Wrapped in scarves and wool hats, holding thermoses of coffee and tea, they protested in front of their hospitals. “With heavy hearts and cold hands” they stood in front of entrances rather than in their wards: tens of thousands of nurses and nurses formed on Wednesday with their placards in front of English hospitals to protest against starvation and miserable working conditions”. The strike will last two full days for the first time, including Thursday – and is expected to last for longer periods from February if the government does not agree to a deal.
With the prolonged labor dispute, those affected considerably intensified their actions. In many hospitals, which are barely able to meet daily needs anyway, only the emergency services kept operations going during the strike. Thousands of surgeries and treatment appointments had to be cancelled. Meanwhile, other clinic workers and residents’ associations also plan to join the protest. Ambulance drivers went on strike again on Monday.
teacher in labor disputes
And hospital workers are not alone in their discontent. Trains and buses will soon be stopped again for several days after all talks break down. The post office is also on strike again. Ministry officials and employees of important authorities joined the actions, as well as university professors.
In addition, hundreds of thousands of teachers in England want to stop working from February on days yet to be announced. Most schools are expected to have to close for extended periods of time. In addition to hospital strikes, this will have a particularly noticeable effect – possibly until spring.
Teachers’ unions complain that real salaries in schools have fallen by a quarter over the last 12 years and that current record inflation, which is still above 10%, is “unmanageable” for many teachers. The government offered about a five percent wage increase. The situation is similar for nursing staff in hospitals.
Altogether, wages in public services rose just 3.3 percent from the previous year – in the private sector, 7.2 percent. Campaigns therefore focus mainly on the public sector. The TUC trade union federation is already planning a “national day of protest” in all areas of society for February 1st.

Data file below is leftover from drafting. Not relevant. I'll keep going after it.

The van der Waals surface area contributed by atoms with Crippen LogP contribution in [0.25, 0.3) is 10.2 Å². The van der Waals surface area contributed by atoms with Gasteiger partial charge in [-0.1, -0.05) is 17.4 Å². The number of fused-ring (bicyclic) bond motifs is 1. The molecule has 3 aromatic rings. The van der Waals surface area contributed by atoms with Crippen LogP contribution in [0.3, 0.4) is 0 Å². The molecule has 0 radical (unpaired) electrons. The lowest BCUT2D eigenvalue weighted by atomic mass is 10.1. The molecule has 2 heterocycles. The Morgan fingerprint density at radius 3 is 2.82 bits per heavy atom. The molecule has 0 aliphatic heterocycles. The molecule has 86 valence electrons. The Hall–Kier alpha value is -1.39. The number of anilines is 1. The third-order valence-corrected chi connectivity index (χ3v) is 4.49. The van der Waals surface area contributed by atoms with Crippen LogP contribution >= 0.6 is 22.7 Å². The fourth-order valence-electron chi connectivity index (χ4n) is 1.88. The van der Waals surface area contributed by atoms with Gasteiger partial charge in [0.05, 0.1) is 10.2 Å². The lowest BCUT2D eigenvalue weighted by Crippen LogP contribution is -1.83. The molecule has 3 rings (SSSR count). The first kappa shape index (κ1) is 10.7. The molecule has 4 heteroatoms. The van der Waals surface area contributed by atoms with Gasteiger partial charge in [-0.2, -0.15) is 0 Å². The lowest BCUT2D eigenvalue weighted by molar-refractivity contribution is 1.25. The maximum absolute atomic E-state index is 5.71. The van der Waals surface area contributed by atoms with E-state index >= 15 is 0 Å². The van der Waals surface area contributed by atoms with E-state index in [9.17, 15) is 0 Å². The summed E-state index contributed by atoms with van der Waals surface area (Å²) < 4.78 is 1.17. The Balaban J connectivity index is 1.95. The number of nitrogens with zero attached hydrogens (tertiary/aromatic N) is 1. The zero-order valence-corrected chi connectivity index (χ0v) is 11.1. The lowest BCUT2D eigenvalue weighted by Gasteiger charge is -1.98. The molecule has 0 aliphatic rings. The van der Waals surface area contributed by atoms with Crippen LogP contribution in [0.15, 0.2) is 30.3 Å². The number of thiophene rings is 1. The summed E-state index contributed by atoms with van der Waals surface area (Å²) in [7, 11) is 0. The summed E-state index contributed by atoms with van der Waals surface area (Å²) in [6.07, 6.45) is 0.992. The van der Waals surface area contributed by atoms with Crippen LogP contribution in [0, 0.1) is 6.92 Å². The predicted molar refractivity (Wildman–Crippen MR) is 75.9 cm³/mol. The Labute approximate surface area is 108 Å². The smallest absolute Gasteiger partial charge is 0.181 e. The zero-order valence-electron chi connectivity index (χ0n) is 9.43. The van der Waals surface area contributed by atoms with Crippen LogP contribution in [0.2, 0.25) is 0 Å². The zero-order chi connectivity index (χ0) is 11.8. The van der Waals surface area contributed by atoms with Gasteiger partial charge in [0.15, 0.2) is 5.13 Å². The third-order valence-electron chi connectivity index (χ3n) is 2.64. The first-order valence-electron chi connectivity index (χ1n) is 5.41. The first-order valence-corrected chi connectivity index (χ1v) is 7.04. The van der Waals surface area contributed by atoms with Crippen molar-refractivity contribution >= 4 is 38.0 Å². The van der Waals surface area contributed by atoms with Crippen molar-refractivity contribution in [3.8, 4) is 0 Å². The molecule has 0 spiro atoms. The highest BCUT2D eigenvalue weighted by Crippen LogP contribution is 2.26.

There hasn’t been a wave of industrial stocks since the Margaret Thatcher era. In the six months of June to November 2022 alone, more than 1.6 million working days were lost due to strikes. According to calculations by the Financial Times, this is the most strike days in the UK in 30 years.
dismiss the undisciplined
After initially refusing to do so, Rishi Sunak’s government agreed to talks with unions but rejected a full inflation adjustment. She explained that giving in would jeopardize the fight against inflation, which must be an absolute priority at the moment.
The situation has also worsened as a result of the new anti-strike laws that Sunak has introduced in parliament. They aim to allow the government to ensure “a minimum level of service” in some areas of work during strike periods and to fire recalcitrant strikers if necessary. This should directly apply to hospitals, ambulances, railways and fire departments.
However, it should be possible to extend it to schools and universities, the area of border security and the decommissioning of nuclear power plants and other sectors as needed. TUC Secretary General Paul Nowak called this “draconian” bill “undemocratic, impractical and probably also illegal”. Angela Rayner, Deputy Leader of the Labor Party, spoke of a “violation of civil rights principles” – of a restriction of “freedoms that have been fought against for centuries”.